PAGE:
Degrees: B.S. in Biology from the University of North Carolina at Chapel Hill, M.A. and Ph.D. in Psychology from the University of North Carolina at Chapel Hill.

Biography: Dr. Lebonville received her Ph.D. in Psychology from the Behavioral and Integrative Neuroscience Program at the University of North Carolina at Chapel Hill. Her doctoral work investigated the hippocampal mechanisms of heroin contextually conditioned immune modulation. For postdoctoral training, she joined the labs of Drs. Mulholland and Becker and is using a mouse model of alcohol dependence to study the neuroplastic changes that occur with chronic alcohol exposure and that could promote excessive drinking. She is focused on using fiber photometry and genetic manipulations to explore local and circuit-level signaling involved in dependence escalated drinking especially in the context of stress.

Solal Bloch, Ph.D.

Postdoctoral scholar

Degrees: B.S. in Biology from Paris-Sud University (France) in 2012, Master Degree in Neurosciences and Signalization in Paris-Sud University in 2015, Ph.D. in Neurobiology from Paris-Saclay University (France) in 2019.

Biography: Solal received his Ph.D. in Neurobiology at the Paris-Saclay University in France. He performed his doctoral work in evolutionary neurobiology, using an interdisciplinary approach to study adult zebrafish behavior and neuroanatomy. As a postdoc in the Mulholland lab, he is developing whole brain imaging tools to study the early ethanol engram in mice, and studies the effects of ethanol drinking on negative affective behaviors.

Sarah Ewin, Ph.D.

Postdoctoral Scholar

Degrees: B.A. in Psychology from Creighton University in 2014; Ph.D. in Biomedical Sciences from Wake Forest University in 2019

Biography: Dr. Ewin received her Ph.D. in Biomedical Sciences with a concentration in Physiology and Pharmacology from Wake Forest University. Her doctoral studies focused on examining the neurobiological substrates underlying addiction vulnerability using a model of chronic early life stress and the effects of chronic intermittent ethanol exposure on synaptic plasticity in the hippocampus. Currently, as a postdoctoral scholar, she is examining how stress and alcohol co-exposure can drive excessive alcohol drinking, negative affective behavior, and changes in addiction related neurocircuitry.


S. Dollie Jennings, B.S.

Research Specialist II

Degree: B.S. in Psychology from the College of Charleston in 2018

Biography: Dollie Jennings joined the Mulholland lab in July 2018. Dollie assists on various research projects studying chronic alcohol consumption and related changes in dendritic morphology, synaptic plasticity, and behavior. Dollie also is responsible for managing overall lab space. One of her favorite projects involves 3D confocal microscopy imaging observing changes in dendritic spines following chronic ethanol exposure.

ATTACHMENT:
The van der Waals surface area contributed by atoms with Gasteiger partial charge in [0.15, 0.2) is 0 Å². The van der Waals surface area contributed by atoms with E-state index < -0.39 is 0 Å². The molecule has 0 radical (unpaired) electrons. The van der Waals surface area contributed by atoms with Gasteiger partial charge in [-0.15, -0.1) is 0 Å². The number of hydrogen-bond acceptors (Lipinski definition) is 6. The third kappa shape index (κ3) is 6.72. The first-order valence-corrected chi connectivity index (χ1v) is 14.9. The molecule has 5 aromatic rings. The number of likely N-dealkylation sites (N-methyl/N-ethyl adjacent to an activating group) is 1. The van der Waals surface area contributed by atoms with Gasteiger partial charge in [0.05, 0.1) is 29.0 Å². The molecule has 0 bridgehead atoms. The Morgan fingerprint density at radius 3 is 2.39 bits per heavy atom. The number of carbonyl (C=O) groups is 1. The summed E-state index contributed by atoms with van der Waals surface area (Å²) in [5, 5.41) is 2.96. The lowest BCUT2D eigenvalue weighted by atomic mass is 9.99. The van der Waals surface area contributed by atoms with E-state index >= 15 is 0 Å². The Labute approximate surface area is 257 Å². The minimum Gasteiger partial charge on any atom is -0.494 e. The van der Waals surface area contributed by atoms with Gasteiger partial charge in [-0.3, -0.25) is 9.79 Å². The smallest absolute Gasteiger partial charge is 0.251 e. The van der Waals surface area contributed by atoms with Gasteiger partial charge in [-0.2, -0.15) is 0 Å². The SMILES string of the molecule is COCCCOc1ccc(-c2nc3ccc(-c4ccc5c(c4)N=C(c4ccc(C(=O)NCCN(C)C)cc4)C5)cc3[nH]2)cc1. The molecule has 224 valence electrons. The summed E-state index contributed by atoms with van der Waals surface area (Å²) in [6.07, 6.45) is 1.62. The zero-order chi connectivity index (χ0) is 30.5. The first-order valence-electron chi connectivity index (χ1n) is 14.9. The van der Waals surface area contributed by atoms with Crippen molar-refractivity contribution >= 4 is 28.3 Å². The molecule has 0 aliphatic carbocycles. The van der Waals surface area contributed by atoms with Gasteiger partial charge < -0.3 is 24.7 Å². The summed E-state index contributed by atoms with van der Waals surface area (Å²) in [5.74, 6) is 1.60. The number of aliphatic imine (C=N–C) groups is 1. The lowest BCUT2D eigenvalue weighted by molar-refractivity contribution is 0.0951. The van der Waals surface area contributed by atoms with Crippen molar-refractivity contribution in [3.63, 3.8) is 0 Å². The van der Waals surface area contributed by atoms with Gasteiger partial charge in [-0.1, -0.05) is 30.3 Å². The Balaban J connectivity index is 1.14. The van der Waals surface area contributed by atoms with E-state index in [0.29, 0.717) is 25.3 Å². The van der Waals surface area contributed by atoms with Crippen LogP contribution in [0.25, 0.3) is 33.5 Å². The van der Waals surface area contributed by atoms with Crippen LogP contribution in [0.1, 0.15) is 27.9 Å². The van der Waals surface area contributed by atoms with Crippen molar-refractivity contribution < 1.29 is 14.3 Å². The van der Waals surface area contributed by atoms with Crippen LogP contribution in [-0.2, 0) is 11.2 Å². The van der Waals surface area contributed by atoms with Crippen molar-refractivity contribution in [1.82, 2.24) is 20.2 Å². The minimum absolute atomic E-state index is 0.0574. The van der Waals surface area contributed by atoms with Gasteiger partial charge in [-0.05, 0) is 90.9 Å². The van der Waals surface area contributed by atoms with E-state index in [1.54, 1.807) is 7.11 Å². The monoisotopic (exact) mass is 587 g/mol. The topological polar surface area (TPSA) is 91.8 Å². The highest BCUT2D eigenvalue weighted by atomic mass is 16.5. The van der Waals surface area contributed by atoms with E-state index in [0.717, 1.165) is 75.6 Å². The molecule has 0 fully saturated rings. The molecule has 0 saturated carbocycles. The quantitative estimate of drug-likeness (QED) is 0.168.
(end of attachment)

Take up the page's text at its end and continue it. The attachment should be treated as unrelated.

Madison Marcus
Research Specialist I

Degrees: BA in Psychology from Grinnell College in 2019

Biography: Madison received her BA in Psychology with a concentration in Neuroscience from Grinnell College in 2019.  In the Mulholland lab, she is working on projects investigating the role of potassium channels in in ethanol consumption and anxiety-like behavior, using in vivo electrophysiology, behavior, and targeted genetic manipulation techniques.  

Undergraduate and High School Students

Jason Knapp
Research Assistant

Degree: Undergraduate student pursuing a B.S in Psychology with minors in Neuroscience and Biomedical Physics

Biography: Jason Knapp is a third year student at the College of Charleston currently completing his bachelor's degree in Psychology. Along with this, he is also studying Neuroscience and Biomedical Physics for his advancement in basic sciences for a future in medicine. Jason was awarded a position in the Psi Chi International Honors Society for his academic standing in the field of Psychology. Past experiences include volunteer counselling at Special Olympic events and time as an emergency medical technician for his local rescue squad in New Jersey. Since February of 2019, he has been working as a research assistant at the Medical University of South Carolina, under the guidance of Dr. Reggie Cannady in the Mulholland lab. Jason will continue his career in medicine in graduate school after he receives his B.S in Psychology in 2021.